KONG HEI FAT CHOI!
A GLIMPSE INTO LONDON CHINESE NEW YEAR CELEBRATIONS:
LONDON CHINATOWN &
PARK GRAND KENSINGTON LONDON
Chinatown is an ethnic enclave in the City of Westminster, London, bordering Soho to its north and west, Theatreland to the south and east. The enclave currently occupies the area in and around Gerrard Street. It contains a number of Chinese restaurants, bakeries, supermarkets, souvenir shops, and other Chinese-run businesses. The first Chinatown was located in Limehouse in the East End.
The first area in London known as Chinatown was located in the Limehouse area of the East End of London. At the start of the 20th century, the Chinese population of London was concentrated in that area, setting up businesses which catered to the Chinese sailors who frequented in Docklands. The area was known through exaggerated reports and tales of slum housing and (the then-legal) opium dens, rather than the Chinese restaurants and supermarkets of the current Chinatown. However, much of the area was damaged by aerial bombing during the Blitz in the Second World War, although a number of elderly Chinese still choose to live in this area. After the Second World War, however, the growing popularity of Chinese cuisine and an influx of immigrants from Hong Kong led to an increasing number of Chinese restaurants being opened elsewhere.
The present Chinatown, which is off Shaftesbury Avenue did not start to be established until the 1970s. Previously, it was a regular Soho area, run-down, with Gerrard Street the main thoroughfare. It was dominated by the Post Office, facing Macclesfield Street, and other major establishments were The Tailor & Cutter House, at 43/44, now a Chinese supermarket and restaurant, the Boulogne Restaurant, near the Wardour Street end, and by Peter Mario’s Restaurant at the other end. Other businesses included a master baker’s, the Sari Centre, Lesgrain French Coffee House, Harrison Marks‘ Glamour Studio, an Indian restaurant and various brothels. Probably the first Chinese restaurants opened in Lisle Street, parallel to Gerrard Street, and more opened gradually; one of the first restaurants was Kowloon Restaurant. The Tailor & Cutter did not close down until around 1974. The area now has more than 80 restaurants.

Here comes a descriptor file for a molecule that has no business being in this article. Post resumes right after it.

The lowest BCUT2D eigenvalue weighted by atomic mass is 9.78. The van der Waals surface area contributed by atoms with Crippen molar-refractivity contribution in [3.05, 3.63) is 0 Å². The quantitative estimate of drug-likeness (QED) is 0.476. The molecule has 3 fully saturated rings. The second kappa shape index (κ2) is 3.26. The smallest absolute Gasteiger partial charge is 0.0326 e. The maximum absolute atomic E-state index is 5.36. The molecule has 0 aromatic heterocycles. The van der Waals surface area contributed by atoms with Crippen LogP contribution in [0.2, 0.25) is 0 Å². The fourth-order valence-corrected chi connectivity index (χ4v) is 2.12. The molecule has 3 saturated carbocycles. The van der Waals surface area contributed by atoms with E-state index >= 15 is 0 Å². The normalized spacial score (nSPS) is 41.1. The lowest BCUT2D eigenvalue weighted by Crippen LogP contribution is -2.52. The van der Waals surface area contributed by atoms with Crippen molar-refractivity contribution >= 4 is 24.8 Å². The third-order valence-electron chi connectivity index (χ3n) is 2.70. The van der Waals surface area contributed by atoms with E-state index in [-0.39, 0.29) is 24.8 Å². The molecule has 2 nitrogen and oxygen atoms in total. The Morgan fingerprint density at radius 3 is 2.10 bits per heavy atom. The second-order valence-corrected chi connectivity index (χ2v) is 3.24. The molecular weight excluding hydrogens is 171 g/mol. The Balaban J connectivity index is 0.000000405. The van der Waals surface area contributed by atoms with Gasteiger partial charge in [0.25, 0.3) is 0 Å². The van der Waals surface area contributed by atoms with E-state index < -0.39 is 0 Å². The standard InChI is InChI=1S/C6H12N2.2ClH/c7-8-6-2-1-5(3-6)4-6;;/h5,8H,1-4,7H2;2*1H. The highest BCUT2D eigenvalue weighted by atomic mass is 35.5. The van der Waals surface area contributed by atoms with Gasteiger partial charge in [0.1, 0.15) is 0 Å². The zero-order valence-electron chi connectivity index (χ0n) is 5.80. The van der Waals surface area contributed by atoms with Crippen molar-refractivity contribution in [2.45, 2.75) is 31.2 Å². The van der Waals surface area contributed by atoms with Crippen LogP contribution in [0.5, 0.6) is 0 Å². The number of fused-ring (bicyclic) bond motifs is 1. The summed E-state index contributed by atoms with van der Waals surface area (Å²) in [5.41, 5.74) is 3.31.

In 2005, the property developer Rosewheel proposed a plan to redevelop the eastern part of Chinatown. The plan was opposed by many of the existing retailers in Chinatown, as they believe that the redevelopment would drive out the traditional Chinese retail stores from the area and change the ethnic characteristic of Chinatown. In October 2013 and July 2018, the London Chinatown Community Centre (LCCC) organised a one-day shutdown in protest of violent tactics by immigration officers from the Home Office.
The London Chinatown Community Centre (LCCC) has been housed in the Chinatown area since it was founded in 1980 by Dr Abraham Lue. The Centre claims to have received 40,000 people for help and assistance since its foundation. Located since 1998 on the second floor of 28-29 Gerrard Street, the Centre relocated to 2 Leicester Court in 2012, above the Hippodrome Casino.
On 25 July 2016, a new Chinatown gate on Wardour Street was opened by Prince Andrew, the Duke of York. It was made by Chinese artisans and assembled in London. The gate is in the style of the Qing dynasty.
CHINESE NEW YEAR CELEBRATIONS IN TRAFALGAR SQUARE LONDON
Trafalgar Square (/trəˈfælɡər/ trə-FAL-gər) is a public square in the City of Westminster, Central London, built around the area formerly known as Charing Cross. Its name commemorates the Battle of Trafalgar, a British naval victory in the Napoleonic Wars over France and Spain that took place on 21 October 1805 off the coast of Cape Trafalgar.
The site of Trafalgar Square had been a significant landmark since the 13th century and originally contained the King’s Mews. After George IV moved the mews to Buckingham Palace, the area was redeveloped by John Nash, but progress was slow after his death, and the square did not open until 1844. The 169-foot (52 m) Nelson’s Column at its centre is guarded by four lion statues. A number of commemorative statues and sculptures occupy the square, but the Fourth Plinth, left empty since 1840, has been host to contemporary art since 1999.
The square has been used for community gatherings and political demonstrations, including Bloody Sunday in 1887, the culmination of the first Aldermaston March, anti-war protests, and campaigns against climate change. A Christmas tree has been donated to the square by Norway since 1947 and is erected for twelve days before and after Christmas Day. The square is a centre of annual celebrations on New Year’s Eve. It was well known for its feral pigeons until their removals in the early 21st century.